Home Grown Black Males

Fulfilling the expectations of a man by Chester A. Deanes Jr.

My parents migrated to St. Louis from Aberdeen, Mississippi, expecting to build a good life for us. A year later, Daddy left us. He sent us Easter clothes and trunks full of toys during Christmas. He was not present and involved, but he sent packages!

We eventually moved into the Pruitt-Igoe housing projects. There were 33 11-story high-rise towers, 2,870 apartments and 10,000 residents on 57 acres. Blacks and whites were jammed together, sharing a community in spite of racial biases. Without the constant fear of drugs, violence and gunfire, we played outside all day long until the adults started separating us, imparting their racial beliefs on us children.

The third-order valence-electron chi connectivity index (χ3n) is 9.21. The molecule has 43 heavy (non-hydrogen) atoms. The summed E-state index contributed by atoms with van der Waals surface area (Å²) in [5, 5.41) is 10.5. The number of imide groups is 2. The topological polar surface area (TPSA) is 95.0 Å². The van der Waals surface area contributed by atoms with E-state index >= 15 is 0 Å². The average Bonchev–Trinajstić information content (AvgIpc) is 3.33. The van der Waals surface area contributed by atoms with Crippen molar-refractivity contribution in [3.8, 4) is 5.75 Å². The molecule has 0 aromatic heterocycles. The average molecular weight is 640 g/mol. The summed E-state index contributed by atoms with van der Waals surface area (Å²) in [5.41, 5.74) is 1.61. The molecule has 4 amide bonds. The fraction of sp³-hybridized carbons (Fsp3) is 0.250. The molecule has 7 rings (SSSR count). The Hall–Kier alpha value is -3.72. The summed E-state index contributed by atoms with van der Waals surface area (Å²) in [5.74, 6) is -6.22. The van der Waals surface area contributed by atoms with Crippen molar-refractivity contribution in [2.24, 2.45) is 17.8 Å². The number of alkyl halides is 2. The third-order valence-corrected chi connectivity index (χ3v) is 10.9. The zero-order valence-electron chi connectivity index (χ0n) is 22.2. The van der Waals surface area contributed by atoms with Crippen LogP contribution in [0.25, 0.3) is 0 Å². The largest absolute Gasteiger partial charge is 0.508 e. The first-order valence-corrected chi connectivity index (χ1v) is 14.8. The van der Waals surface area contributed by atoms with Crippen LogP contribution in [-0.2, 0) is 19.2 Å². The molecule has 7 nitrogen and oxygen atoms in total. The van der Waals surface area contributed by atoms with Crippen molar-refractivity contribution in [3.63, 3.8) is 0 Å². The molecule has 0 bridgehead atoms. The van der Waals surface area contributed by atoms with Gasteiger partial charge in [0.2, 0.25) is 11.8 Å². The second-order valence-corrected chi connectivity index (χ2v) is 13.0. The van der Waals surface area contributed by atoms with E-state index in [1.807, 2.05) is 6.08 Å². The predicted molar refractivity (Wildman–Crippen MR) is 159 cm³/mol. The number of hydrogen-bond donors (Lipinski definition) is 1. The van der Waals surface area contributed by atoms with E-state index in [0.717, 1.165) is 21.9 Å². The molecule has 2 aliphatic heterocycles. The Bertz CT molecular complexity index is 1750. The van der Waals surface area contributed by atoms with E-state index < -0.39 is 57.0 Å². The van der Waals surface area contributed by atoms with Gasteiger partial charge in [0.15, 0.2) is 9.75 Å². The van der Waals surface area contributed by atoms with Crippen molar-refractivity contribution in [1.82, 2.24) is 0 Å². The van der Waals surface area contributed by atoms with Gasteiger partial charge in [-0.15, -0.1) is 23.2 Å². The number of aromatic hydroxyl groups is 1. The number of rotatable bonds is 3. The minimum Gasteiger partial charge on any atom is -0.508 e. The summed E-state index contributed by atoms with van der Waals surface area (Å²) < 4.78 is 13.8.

In the absence of my biological father, several men mentored me and provided rites of passage into manhood before I got married and became a father. My maternal grandfather, Mr. Arlegus Tate, taught me how to walk tall as man; he instilled work ethic and moral character. Deacon Hill’s strength was his duty to family and church. Read more here.

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